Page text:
South Africa: Minister Barbara Creecy Calls on South Africans to Collaborate in Protection of Wetlands

South Africa: Minister Barbara Creecy Calls on South Africans to Collaborate in Protection of Wetlands

South Africa: Minister Barbara Creecy Calls on South Africans to Collaborate in Protection of Wetlands

South Africa: Minister Barbara Creecy Calls on South Africans to Collaborate in Protection of Wetlands

Today, 2 February 2023, the Minister of Forestry, Fisheries and the Environment, Ms Barbara Creecy calls on all South Africans to collaborate in the protection of wetlands as South Africa observes World Wetlands Day

Minister indicated that World Wetlands Day aims to raise awareness and to increase our understanding of the critical importance of these ecosystems. “However, 90% of the world’s wetlands are either degraded or lost, and this is problematic, in fact we are losing wetlands three times faster than forests and so we need to do something to raise awareness on the threats that they face on a global scale,” said Minister Barbara Creecy.

Held under the theme: It’s time for Wetland Restoration, this day marks the adoption of the 1971 Convention on Wetlands to raise awareness about the urgency of reversing the accelerating loss of wetlands, and to promote the conservation and restoration of these important water resources.

The UN Decade on ecosystem restoration which we are part of, is a great opportunity to rethink the human impact on the environment, particularly on wetlands. Wetlands are important in providing water related ecosystem services, such as clean water for drinking, cooling water for the energy sector and regulating water quantity (e.g. flood regulation). In addition to their role in erosion control, wetlands also contribute to land formation and therefore resilience to storms and climate change. Moreover, they provide a wide range of services that are dependent on water such as agricultural production, fisheries and tourism.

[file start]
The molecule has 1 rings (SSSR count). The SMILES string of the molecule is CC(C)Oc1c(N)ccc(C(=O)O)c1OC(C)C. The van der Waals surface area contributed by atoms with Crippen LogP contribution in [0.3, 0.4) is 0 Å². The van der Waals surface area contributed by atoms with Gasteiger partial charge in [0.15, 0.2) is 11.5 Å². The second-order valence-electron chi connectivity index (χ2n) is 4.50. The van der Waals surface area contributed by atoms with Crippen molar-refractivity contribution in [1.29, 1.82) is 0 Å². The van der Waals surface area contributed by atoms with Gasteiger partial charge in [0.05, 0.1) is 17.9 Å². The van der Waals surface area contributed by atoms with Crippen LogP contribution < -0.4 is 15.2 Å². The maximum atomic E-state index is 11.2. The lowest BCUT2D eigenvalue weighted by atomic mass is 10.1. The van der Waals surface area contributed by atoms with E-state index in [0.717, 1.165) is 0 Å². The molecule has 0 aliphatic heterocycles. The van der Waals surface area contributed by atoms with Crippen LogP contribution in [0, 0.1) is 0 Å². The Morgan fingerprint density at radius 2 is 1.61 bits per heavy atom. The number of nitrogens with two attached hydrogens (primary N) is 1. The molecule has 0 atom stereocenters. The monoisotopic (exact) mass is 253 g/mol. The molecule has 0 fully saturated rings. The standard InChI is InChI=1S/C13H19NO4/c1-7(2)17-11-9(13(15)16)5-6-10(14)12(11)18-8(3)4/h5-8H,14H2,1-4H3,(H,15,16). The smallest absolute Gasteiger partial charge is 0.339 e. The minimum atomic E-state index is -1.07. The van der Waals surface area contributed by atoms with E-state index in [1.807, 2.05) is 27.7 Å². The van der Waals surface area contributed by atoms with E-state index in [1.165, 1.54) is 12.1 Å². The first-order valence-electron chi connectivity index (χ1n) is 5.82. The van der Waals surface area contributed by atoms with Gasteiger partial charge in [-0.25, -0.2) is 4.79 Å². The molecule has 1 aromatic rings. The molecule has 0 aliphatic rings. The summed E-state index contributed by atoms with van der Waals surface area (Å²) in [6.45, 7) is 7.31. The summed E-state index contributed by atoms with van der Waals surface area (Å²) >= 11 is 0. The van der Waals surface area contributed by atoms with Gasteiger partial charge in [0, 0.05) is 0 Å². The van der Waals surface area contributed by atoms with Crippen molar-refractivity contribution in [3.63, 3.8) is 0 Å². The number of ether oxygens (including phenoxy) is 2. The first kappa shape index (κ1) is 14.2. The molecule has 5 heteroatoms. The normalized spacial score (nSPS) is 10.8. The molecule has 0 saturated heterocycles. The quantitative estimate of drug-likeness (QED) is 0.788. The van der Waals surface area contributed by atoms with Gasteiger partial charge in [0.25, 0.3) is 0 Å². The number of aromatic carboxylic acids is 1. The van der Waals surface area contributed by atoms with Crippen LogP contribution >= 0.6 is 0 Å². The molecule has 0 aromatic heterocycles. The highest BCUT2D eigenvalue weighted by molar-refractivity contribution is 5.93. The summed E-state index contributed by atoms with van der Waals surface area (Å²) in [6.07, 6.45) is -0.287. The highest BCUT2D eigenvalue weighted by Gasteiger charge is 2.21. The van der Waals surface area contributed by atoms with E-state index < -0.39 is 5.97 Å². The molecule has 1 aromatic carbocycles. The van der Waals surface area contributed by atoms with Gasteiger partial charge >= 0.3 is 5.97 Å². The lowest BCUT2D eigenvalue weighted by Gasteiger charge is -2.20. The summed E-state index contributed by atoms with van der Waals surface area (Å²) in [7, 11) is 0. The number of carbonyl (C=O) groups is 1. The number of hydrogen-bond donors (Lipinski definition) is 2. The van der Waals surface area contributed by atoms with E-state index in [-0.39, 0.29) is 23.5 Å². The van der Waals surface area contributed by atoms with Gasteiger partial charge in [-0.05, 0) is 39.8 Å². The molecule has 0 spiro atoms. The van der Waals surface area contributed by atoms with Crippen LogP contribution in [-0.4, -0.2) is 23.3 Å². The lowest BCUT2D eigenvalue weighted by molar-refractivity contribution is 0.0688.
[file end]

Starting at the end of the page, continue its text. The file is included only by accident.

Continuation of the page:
“Whilst deemed to be the most productive ecosystems, the latest Global Biodiversity Assessment indicates that wetlands are disappearing three times faster than forests. This finding is in congruence with the recent National Biodiversity Assessment which attests to wetlands as the most threatened of all South Africa’s ecosystems, with 79% of our wetland ecosystems being threatened,” said Creecy.

Recently, South Africa experienced record-breaking rains. Most notable in the past year were the devastating floods and landslides across the provinces of KwaZulu-Natal and the Eastern Cape where floods washed away infrastructure, land and houses, destroyed livelihoods, displacing more than 40 000 people from their homes and took more than 400 lives.

On the other hand, we are a water-scarce country ranking among the 30 driest countries in the world. Thus, the importance of programmes aimed at improving our water quality and quantity alongside wetland restoration measures cannot be over-emphasized. Research estimates that protection and clearing of river catchments can increase our water supply by as much as one sixth, at a fraction of the cost of projects such as desalination.

As a contracting party to the Ramsar Convention, the Department of Environment, Forestry and Fisheries has invested over R461 million in rehabilitation and maintenance of various wetlands throughout South Africa since 2017. The rehabilitation and maintenance of wetlands is coordinated through the Working for Wetlands Programme, an Expanded Public Works Programme that focuses on remedial interventions for maintaining healthy wetlands.

In the last five years, the Working for Wetlands has rehabilitated 634 wetlands across the country, constituting approximately 22 500 hectares, contributing to increased healthier water supplies and improving the economic benefits of natural and agricultural habitats. The work is being done in a way that maximises socio-economic benefits in the form of employment creation, skills development and knowledge transfer and development of small local business (SMMEs). Through the programme 12 513 fulltime and part-time jobs have been created.   

“South Africa’s rich endowment of biodiversity comes with a huge responsibility of ensuring that our species and ecosystems are conserved and used sustainably. Wetlands are therefore critical delivering on global commitments relating to biodiversity, climate change and sustainable development especially in the wake of the global commitments that the country has made in 2022 during the meetings of the Conference of Parties to the CBD, UNFCCC, CITES and UNCCD,” said Minister Creecy  

The Minister’s audio visual statement can be accessed on this link:

Distributed by APO Group on behalf of Republic Of South Africa: Department of Forestry, Fisheries and the Environment.